While preparing for an upcoming international trip, it occurred to me that after 30 years of international travel I follow a mental checklist. I thought it would be helpful for MBA students, especially for those preparing for their MBA International Study Trip, if I shared my mental checklist. For most international trips, I do the following 12 things immediately after I purchase my airline ticket(s):
Two of my recent articles, “MBA Students Do You See Yourself as Your MBA Peers See You” and “MBA Program No Asshole Rule” addressed MBA student behavior while enrolled in an MBA program. A behavior related area that appears to be gaining interest is online business etiquette, a topic that is certainly something MBA students need to keep in mind as they use multiple forms of social media to advance their careers and interact with their MBA classmates, faculty, staff, and other professionals. One online misstep can have an adverse impact on one’s career advancement. Click on the title to read the complete article.
Can MBA students learn to be creative during their MBA program? More importantly, if they do learn to be creative during this time, will they be creative throughout their careers? On the other hand, is creativity something that MBA students can cultivate through rigorous training during their graduate programs and continue developing by deliberately practicing certain core abilities and skills over an extended period? The simple answer is yes. However, research suggests that increasing one’s creativity requires rigorous training and practice. If this is the case, then many, if not most MBA students, will find the answer is no because their MBA program’s design seldom provides the appropriate course content and practice time necessary for developing lifelong creativity.
MBA students often overlook their MBA classmates as potential resources for helping them develop professionally. Peer-to-peer activities such as coaching and mentoring may be an option for some MBA students while they are earning their MBA degree. Click on the title to learn more.
Building a Civilized MBA Program and Surviving One That Isn’t
Stanford University professor Robert I. Sutton starts his New York Times bestseller book, The No Asshole Rule saying, “When I encounter a mean-spirited person, the first thing I think is: ‘Wow, what an asshole!’”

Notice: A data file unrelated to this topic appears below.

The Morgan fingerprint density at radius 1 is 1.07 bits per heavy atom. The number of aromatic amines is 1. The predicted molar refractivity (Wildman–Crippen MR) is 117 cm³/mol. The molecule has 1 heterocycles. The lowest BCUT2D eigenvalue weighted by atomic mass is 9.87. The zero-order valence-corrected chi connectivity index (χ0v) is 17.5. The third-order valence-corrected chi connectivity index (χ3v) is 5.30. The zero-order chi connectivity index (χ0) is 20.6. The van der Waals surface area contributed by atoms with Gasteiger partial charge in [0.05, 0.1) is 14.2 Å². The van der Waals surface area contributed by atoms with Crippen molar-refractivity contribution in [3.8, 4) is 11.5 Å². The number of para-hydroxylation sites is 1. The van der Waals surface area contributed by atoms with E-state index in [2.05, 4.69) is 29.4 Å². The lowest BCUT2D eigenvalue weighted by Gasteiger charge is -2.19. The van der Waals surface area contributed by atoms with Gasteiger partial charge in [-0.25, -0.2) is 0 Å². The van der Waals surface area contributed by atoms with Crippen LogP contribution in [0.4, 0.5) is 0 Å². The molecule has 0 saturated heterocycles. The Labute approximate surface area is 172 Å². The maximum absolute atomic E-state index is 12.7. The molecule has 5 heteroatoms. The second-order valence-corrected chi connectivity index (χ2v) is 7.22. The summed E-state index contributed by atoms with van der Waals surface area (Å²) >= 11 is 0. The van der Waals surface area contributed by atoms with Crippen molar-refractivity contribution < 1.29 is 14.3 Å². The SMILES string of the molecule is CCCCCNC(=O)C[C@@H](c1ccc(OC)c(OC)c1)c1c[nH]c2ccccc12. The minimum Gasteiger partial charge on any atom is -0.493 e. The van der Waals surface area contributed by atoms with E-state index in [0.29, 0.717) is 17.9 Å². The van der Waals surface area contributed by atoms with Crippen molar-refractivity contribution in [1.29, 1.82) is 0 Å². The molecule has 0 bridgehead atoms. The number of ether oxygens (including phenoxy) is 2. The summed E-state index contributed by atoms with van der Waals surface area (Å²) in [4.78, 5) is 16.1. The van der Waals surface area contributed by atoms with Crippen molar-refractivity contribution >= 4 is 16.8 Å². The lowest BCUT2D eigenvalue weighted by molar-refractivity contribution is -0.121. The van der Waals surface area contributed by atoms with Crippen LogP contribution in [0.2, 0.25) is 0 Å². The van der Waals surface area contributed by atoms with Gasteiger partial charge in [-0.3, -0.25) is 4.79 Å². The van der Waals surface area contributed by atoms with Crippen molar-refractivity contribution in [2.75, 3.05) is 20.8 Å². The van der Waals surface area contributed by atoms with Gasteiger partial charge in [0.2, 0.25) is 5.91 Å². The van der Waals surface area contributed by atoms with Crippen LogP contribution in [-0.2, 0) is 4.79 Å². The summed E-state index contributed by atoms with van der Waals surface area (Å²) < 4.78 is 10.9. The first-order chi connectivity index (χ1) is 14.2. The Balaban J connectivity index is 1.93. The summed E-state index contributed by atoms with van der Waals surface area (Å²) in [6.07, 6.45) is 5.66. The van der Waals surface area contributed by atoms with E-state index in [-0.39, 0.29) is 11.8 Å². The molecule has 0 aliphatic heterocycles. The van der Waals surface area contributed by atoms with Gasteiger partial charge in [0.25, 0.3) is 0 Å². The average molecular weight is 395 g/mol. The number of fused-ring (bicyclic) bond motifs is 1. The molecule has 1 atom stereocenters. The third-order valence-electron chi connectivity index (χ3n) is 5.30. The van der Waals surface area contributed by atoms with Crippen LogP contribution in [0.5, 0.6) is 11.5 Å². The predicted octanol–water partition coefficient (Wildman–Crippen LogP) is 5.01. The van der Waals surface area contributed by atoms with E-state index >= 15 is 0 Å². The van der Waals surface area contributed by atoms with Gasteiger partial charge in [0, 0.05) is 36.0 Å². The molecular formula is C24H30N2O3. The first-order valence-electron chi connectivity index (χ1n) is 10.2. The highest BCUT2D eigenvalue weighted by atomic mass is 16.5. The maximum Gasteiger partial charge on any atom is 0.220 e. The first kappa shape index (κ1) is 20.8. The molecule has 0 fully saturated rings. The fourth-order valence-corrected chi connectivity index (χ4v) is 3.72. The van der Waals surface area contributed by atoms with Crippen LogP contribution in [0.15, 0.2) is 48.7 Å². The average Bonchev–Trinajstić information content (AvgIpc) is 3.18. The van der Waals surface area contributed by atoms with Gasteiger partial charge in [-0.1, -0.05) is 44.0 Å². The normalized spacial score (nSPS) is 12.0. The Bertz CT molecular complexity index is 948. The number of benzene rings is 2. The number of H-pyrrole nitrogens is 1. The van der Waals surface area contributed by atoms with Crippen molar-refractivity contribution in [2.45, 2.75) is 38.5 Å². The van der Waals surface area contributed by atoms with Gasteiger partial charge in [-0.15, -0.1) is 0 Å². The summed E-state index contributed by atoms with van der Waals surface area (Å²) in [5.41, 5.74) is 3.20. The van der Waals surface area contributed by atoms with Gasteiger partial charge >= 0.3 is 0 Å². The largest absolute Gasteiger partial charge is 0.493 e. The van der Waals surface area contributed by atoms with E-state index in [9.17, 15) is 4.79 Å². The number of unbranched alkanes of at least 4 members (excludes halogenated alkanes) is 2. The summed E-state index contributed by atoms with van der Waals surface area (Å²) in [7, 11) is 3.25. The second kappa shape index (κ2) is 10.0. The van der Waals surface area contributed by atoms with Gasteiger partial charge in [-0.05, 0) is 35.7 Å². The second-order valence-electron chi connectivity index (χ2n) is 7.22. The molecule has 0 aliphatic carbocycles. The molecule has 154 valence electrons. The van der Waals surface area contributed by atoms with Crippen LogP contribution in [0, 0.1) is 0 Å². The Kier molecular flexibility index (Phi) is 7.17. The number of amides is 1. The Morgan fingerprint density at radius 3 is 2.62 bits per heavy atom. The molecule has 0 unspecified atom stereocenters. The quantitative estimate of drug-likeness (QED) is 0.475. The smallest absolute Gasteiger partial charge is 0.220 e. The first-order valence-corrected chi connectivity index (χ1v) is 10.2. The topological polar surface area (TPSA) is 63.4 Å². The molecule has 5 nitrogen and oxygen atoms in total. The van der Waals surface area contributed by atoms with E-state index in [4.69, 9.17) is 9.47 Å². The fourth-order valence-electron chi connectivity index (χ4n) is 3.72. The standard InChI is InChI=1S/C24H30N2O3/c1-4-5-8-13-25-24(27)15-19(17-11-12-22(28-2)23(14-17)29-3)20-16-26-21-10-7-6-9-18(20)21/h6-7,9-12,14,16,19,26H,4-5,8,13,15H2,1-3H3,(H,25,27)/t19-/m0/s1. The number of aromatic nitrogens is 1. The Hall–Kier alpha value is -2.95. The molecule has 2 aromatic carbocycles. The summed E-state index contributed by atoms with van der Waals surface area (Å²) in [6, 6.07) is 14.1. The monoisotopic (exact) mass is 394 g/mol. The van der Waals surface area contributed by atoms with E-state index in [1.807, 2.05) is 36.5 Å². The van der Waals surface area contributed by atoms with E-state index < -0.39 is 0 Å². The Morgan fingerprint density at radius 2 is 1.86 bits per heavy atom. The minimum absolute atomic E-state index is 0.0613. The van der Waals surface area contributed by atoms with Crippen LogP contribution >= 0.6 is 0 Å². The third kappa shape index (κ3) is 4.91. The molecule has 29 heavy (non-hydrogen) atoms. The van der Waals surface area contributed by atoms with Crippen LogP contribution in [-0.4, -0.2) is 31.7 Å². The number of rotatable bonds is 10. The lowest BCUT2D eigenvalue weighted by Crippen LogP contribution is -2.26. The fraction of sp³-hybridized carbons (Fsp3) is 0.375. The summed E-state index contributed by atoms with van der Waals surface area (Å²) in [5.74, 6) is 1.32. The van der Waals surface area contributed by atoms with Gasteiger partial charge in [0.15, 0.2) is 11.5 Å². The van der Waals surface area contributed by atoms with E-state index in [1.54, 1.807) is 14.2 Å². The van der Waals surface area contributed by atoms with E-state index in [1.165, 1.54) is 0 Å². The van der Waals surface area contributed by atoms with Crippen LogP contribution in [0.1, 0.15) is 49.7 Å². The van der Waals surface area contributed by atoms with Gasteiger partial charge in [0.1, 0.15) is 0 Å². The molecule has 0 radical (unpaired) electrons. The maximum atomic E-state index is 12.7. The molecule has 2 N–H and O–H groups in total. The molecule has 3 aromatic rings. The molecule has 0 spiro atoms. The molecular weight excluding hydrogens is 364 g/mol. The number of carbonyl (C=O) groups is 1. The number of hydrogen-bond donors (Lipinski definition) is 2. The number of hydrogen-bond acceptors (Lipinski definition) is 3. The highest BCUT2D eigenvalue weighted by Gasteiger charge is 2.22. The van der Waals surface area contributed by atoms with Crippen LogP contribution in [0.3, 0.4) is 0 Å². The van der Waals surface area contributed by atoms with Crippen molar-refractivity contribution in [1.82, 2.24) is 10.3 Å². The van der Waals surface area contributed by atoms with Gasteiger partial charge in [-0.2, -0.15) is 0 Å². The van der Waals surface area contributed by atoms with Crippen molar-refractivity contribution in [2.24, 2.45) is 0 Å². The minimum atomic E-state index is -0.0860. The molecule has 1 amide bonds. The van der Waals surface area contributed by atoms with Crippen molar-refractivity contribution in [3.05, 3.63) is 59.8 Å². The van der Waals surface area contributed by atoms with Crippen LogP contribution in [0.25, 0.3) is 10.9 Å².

My version of his statement, “When I encounter a mean-spirited and obnoxious MBA student, the first thing I think is: Wow, what an asshole!” Most of the time I did not share this thought with anyone. However, during MBA class periods when a particularly obnoxious MBA student acted like a jerk, you could see by the expressions on faculty members’ and students’ faces there was a consensus that this student was indeed an MBA asshole.
MBA programs have their share of assholes. As hard as they try to filter them out, MBA program recruiters and admission committees do on occasion accept one or two assholes into a class. Furthermore, deans and department chairs will sometimes assign asshole faculty members to teach an MBA class. With this in mind, and staying with the title of Dr. Sutton’s book, I want to ask, “Does your MBA program have a no asshole rule?” If not, should your MBA program adopt a no asshole rule?
Click on the title to read more about developing a “no asshole” rule for MBA programs or classes.
Many MBA faculty members think that MBA students are lazy. Why do they think this? Well, perhaps it is because some MBA students come to class without completing homework assignments, without reading assigned articles and book chapters, and when in class they are not active participants in discussions. Since most of my experience is with part time MBA students and Executive MBA students, I attributed this type of behavior to work-life balance issues. Now there may be another answer, exhausted self-control.
Click on the title to read more.